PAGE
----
Book Review by Jane Varley: This is the novel in which Hugh Drummond D.S.O., M.C. demobbed British officer bored with peace – and the reader – first encounter the international collection of crooks who plan to stage a coup in Great Britain and other capitalist countries and install a Bolshevist regime in order to gain power for themselves. This was very much thought to be a political threat post WW1. The gang’s leader le Conte de Guy/Peterson says, ‘There is a force in England which if it is led properly, will result in millions (££/$$) coming to you . . . it is present now in every nation – unfettered, inarticulate, un-coordinated … It is partly the result of the war – the war that the idiots waged . . . Harness that force, co-ordinate it, and use it for your own ends.’ Several times in this story the author refers to the conspirators as ‘ragged trousered’ [q.v. the working class novel, The ragged trousered philanthropists, Robert Tressell, pub 1914] This can hardly be a coincidence. (Incidentally the author knows the 1920s price of bread in Petrograd – £2.4/- a pound.
Peterson’s plan: to become an autocrat in GB ‘who has only to lift his finger to plunge his kingdom into destruction and annihilation’. To ‘bring ruin, perhaps death to thousands of innocent men and women, . . . he (is) a supreme egoist’ who has it in particularly for England, ‘that accursed country’ which he wishes to see ‘humbled to the dirt’ But to realise his plan he must have money. He brings together three men who have it.
The financers are: Steinmann in coal, ‘a peculiar looking man in a big fur coat, reminding one of a cod-fish’. He is ‘of the common order of German to whom food was sacred.’ ‘Guttural voice’. McNeile goes on to attribute piggy eyes and all the cliched physical attributes by which the ‘Boche’ are to be recognised.
Von Gratz – in steel – timid. Cowardly.
Hocking, a gaunt, dyspeptic American, (nasal drawl, chewing a tooth pick) ‘at the head of the great American cotton trust who in accumulating his millions had also accumulated a digestion of such an exotic and tender character that dry rusks and Vichy water were the limit of his (eating) capacity. Not a fan of GB.
The financers want a fourth man so they can spread the costs (£1,000,000). They suggest Hiram Potts who is a shipping magnet, a large employer of labour and a multi-millionaire. And this will prove to be the fly in the ointment because Potts, when they get him, is unwilling to finance this plot even under brutal duress.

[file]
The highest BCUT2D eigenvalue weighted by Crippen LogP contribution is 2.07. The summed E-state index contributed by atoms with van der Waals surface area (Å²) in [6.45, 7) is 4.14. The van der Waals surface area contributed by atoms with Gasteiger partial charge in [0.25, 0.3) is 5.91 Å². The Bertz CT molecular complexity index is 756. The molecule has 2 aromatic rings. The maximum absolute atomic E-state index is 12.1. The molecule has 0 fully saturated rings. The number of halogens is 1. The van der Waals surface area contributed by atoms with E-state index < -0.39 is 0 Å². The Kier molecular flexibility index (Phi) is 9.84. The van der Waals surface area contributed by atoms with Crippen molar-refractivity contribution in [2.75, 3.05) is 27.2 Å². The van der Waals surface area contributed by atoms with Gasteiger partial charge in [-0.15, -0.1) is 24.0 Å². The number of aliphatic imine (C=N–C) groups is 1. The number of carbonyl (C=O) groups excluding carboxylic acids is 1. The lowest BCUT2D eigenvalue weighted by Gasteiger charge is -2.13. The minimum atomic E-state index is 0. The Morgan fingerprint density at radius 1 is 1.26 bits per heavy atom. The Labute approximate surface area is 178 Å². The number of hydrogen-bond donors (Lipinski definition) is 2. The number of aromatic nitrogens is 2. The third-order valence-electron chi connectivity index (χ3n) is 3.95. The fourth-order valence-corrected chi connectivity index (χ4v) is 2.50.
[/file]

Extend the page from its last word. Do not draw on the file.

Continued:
Petersen, a man of inhuman calmness who nonetheless has a nervous tic – tapping his left knee with his hand – has ‘deep-set, steel grey eyes’. ‘His hands were large and white: not effeminate, but capable and determined: the hands of a man who knew what he wanted, knew how to get it and got it.’ ‘… a man of power, a man capable of forming instant decisions and carrying them through,’. He is suave and a brilliant speaker.
Peterson gathers a gang around him:
Lackington (the name says it all!) is Petersen’s side kick. A sadist, he is typified by a ‘cold, merciless stare’. He is a Brit who is an art and jewellery thief. A Russian Bolshevist of ‘insanitary appearance’, with ‘sunken eyes, glowing with burning fires of fanaticism’ … ‘his eyes gleamed with the smouldering madness of his soul.’ And sundry other ‘heavies’.
Enter our hero. Hugh Drummond is ‘slightly under six foot in height, he was broad in proportion’ . . .’ the fortunate possessor of that cheerful type of ugliness which inspires immediate confidence in its owner. His nose had never quite recovered from the final one year in the Public Schools Heavy Weights.’ ‘His eyes . . . deep set and steady, with eyelashes that many a woman had envied, they showed the man for what he was – a sportsman and a gentleman’. So that’s alright then! A true Brit to the rescue! But Drummond’s motivation for entering the fray is not so much political as chivalrous – he is appealed to by a girl with ‘blue eyes and white teeth, and a skin like the bloom of a sun-kissed peach’ to help her father who is in the clutches of the Black Gang. ‘Like most normal Englishmen politics and labour disputes had left Drummond cold . . . but no one could be ignorant of the volcano that had been simmering just beneath the surface for years.’ So in fact he does see how things might turn out, as in Russia.
‘Not one in a hundred of the so-called revolutionary leaders in this country are disinterested. They’re out for number one and when they’ve talked boys into bloody murder, and your existing social system is down-and-out, they’ll be the leaders in the new one. ‘ . . . they’re playing power and when they’ve got it, God help the men who gave it to ‘em!’
Bulldog Drummond gathers a bunch of his fellow demobbed officers to help him defeat this threat to England and to rescue the girl with whom he has fallen in love. They are, of course, all good sports. The reader, presented with the physical attributes of the characters, is manipulated into thinking of them in a certain way and knows exactly what to feel about them.
Drummond goes through an impossible number of ordeals and perilous situations from which he always manages to extract himself, Bond-like. Both sides use violence graphically described, and there is plenty of sadism coming from Lackington. But of course Peterson and his baddies are defeated – for the time being. No doubt this impossibly indestructible hero was held up as an ideal of manhood to public school boys of the 20s and 30s but I have to say I am glad that no doting great uncle inflicted these stories on my son when he was of an impressionable age. To the modern reader of any sensibilities this is the stuff of the pornography of violence. But one must take things in context . . .